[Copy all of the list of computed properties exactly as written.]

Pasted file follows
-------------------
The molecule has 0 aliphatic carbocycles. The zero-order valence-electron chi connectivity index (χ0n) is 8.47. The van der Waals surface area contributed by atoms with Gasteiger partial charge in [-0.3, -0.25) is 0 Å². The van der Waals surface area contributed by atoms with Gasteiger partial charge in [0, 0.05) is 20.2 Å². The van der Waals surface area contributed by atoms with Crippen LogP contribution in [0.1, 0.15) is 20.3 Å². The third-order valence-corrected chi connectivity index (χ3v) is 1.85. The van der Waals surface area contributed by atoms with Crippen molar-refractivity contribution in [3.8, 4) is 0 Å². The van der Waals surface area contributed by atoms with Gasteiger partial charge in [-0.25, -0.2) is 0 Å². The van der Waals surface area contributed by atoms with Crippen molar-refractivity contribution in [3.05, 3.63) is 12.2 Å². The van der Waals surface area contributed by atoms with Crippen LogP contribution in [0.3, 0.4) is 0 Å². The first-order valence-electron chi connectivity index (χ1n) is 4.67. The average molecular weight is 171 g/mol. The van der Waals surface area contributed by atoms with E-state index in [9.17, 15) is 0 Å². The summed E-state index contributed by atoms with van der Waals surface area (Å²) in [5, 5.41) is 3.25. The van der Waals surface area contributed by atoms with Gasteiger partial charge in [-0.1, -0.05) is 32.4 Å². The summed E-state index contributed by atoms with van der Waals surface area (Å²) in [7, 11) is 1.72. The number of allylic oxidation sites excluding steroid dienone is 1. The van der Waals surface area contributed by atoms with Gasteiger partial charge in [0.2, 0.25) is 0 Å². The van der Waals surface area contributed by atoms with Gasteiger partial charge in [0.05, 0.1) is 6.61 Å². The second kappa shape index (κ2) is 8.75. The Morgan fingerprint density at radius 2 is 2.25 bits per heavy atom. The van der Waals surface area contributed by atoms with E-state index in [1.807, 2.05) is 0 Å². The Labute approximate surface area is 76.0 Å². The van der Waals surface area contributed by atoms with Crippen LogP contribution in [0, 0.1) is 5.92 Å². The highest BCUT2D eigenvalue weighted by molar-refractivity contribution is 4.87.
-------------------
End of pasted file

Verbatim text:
The molecule has 0 aliphatic carbocycles. The zero-order valence-electron chi connectivity index (χ0n) is 8.47. The van der Waals surface area contributed by atoms with Gasteiger partial charge in [-0.3, -0.25) is 0 Å². The van der Waals surface area contributed by atoms with Gasteiger partial charge in [0, 0.05) is 20.2 Å². The van der Waals surface area contributed by atoms with Crippen LogP contribution in [0.1, 0.15) is 20.3 Å². The third-order valence-corrected chi connectivity index (χ3v) is 1.85. The van der Waals surface area contributed by atoms with Crippen molar-refractivity contribution in [3.8, 4) is 0 Å². The van der Waals surface area contributed by atoms with Gasteiger partial charge in [-0.25, -0.2) is 0 Å². The van der Waals surface area contributed by atoms with Crippen molar-refractivity contribution in [3.05, 3.63) is 12.2 Å². The van der Waals surface area contributed by atoms with Crippen LogP contribution in [0.3, 0.4) is 0 Å². The first-order valence-electron chi connectivity index (χ1n) is 4.67. The average molecular weight is 171 g/mol. The van der Waals surface area contributed by atoms with E-state index in [9.17, 15) is 0 Å². The summed E-state index contributed by atoms with van der Waals surface area (Å²) in [5, 5.41) is 3.25. The van der Waals surface area contributed by atoms with Gasteiger partial charge in [-0.1, -0.05) is 32.4 Å². The summed E-state index contributed by atoms with van der Waals surface area (Å²) in [7, 11) is 1.72. The number of allylic oxidation sites excluding steroid dienone is 1. The van der Waals surface area contributed by atoms with Gasteiger partial charge in [0.2, 0.25) is 0 Å². The van der Waals surface area contributed by atoms with Gasteiger partial charge in [0.05, 0.1) is 6.61 Å². The second kappa shape index (κ2) is 8.75. The Morgan fingerprint density at radius 2 is 2.25 bits per heavy atom. The van der Waals surface area contributed by atoms with E-state index in [1.807, 2.05) is 0 Å². The Labute approximate surface area is 76.0 Å². The van der Waals surface area contributed by atoms with Crippen LogP contribution in [0, 0.1) is 5.92 Å². The highest BCUT2D eigenvalue weighted by molar-refractivity contribution is 4.87.